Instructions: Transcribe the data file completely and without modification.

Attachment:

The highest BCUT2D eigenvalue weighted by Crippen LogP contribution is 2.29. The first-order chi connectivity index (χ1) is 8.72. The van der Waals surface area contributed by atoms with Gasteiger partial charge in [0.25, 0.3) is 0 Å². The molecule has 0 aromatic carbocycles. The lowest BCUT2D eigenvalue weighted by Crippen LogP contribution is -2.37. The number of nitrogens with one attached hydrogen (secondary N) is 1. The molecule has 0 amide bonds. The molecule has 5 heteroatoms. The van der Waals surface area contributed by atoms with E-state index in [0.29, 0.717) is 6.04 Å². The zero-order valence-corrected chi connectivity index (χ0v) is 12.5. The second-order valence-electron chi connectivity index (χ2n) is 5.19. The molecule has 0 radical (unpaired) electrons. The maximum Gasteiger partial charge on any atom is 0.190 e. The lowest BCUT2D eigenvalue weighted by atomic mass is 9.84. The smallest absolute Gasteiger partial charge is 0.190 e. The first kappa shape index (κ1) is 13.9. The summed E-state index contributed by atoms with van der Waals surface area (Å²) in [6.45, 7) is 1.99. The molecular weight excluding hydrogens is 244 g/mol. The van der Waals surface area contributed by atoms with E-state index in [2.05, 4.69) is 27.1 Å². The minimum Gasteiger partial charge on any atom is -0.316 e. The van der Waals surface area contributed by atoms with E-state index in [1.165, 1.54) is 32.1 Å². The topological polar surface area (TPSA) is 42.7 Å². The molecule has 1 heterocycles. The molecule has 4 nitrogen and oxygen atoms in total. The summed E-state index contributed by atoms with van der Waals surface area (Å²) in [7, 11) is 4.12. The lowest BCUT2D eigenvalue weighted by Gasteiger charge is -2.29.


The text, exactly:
The highest BCUT2D eigenvalue weighted by Crippen LogP contribution is 2.29. The first-order chi connectivity index (χ1) is 8.72. The van der Waals surface area contributed by atoms with Gasteiger partial charge in [0.25, 0.3) is 0 Å². The molecule has 0 aromatic carbocycles. The lowest BCUT2D eigenvalue weighted by Crippen LogP contribution is -2.37. The number of nitrogens with one attached hydrogen (secondary N) is 1. The molecule has 0 amide bonds. The molecule has 5 heteroatoms. The van der Waals surface area contributed by atoms with E-state index in [0.29, 0.717) is 6.04 Å². The zero-order valence-corrected chi connectivity index (χ0v) is 12.5. The second-order valence-electron chi connectivity index (χ2n) is 5.19. The molecule has 0 radical (unpaired) electrons. The maximum Gasteiger partial charge on any atom is 0.190 e. The lowest BCUT2D eigenvalue weighted by atomic mass is 9.84. The smallest absolute Gasteiger partial charge is 0.190 e. The first kappa shape index (κ1) is 13.9. The summed E-state index contributed by atoms with van der Waals surface area (Å²) in [6.45, 7) is 1.99. The molecular weight excluding hydrogens is 244 g/mol. The van der Waals surface area contributed by atoms with E-state index in [2.05, 4.69) is 27.1 Å². The minimum Gasteiger partial charge on any atom is -0.316 e. The van der Waals surface area contributed by atoms with E-state index in [1.165, 1.54) is 32.1 Å². The topological polar surface area (TPSA) is 42.7 Å². The molecule has 1 heterocycles. The molecule has 4 nitrogen and oxygen atoms in total. The summed E-state index contributed by atoms with van der Waals surface area (Å²) in [7, 11) is 4.12. The lowest BCUT2D eigenvalue weighted by Gasteiger charge is -2.29.